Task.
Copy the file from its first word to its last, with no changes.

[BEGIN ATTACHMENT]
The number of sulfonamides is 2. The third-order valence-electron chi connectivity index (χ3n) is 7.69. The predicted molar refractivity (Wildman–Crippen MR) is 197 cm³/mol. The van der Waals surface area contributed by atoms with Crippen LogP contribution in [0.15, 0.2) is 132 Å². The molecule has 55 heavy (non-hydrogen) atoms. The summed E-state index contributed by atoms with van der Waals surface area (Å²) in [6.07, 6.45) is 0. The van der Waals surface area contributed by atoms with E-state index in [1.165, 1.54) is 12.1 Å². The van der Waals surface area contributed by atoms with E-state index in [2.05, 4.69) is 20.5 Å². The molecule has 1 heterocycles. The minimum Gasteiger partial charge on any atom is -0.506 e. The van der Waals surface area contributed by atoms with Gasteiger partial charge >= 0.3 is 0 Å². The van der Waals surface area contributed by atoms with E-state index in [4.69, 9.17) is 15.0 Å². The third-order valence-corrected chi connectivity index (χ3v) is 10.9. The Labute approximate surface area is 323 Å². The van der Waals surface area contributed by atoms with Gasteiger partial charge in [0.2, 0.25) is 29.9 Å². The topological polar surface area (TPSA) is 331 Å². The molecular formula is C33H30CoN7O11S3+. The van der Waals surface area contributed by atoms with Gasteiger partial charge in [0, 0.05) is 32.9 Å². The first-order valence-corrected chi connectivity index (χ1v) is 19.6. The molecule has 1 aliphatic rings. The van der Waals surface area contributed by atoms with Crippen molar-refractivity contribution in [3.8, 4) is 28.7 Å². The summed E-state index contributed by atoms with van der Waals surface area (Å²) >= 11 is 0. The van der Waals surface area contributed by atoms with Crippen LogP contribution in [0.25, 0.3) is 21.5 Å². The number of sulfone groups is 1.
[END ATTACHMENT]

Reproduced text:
The number of sulfonamides is 2. The third-order valence-electron chi connectivity index (χ3n) is 7.69. The predicted molar refractivity (Wildman–Crippen MR) is 197 cm³/mol. The van der Waals surface area contributed by atoms with Crippen LogP contribution in [0.15, 0.2) is 132 Å². The molecule has 55 heavy (non-hydrogen) atoms. The summed E-state index contributed by atoms with van der Waals surface area (Å²) in [6.07, 6.45) is 0. The van der Waals surface area contributed by atoms with E-state index in [1.165, 1.54) is 12.1 Å². The van der Waals surface area contributed by atoms with E-state index in [2.05, 4.69) is 20.5 Å². The molecule has 1 heterocycles. The minimum Gasteiger partial charge on any atom is -0.506 e. The van der Waals surface area contributed by atoms with Gasteiger partial charge >= 0.3 is 0 Å². The van der Waals surface area contributed by atoms with E-state index in [4.69, 9.17) is 15.0 Å². The third-order valence-corrected chi connectivity index (χ3v) is 10.9. The Labute approximate surface area is 323 Å². The van der Waals surface area contributed by atoms with Gasteiger partial charge in [0.2, 0.25) is 29.9 Å². The topological polar surface area (TPSA) is 331 Å². The molecular formula is C33H30CoN7O11S3+. The van der Waals surface area contributed by atoms with Gasteiger partial charge in [0, 0.05) is 32.9 Å². The first-order valence-corrected chi connectivity index (χ1v) is 19.6. The molecule has 1 aliphatic rings. The van der Waals surface area contributed by atoms with Crippen molar-refractivity contribution in [3.8, 4) is 28.7 Å². The summed E-state index contributed by atoms with van der Waals surface area (Å²) >= 11 is 0. The van der Waals surface area contributed by atoms with Crippen LogP contribution in [0.25, 0.3) is 21.5 Å². The number of sulfone groups is 1.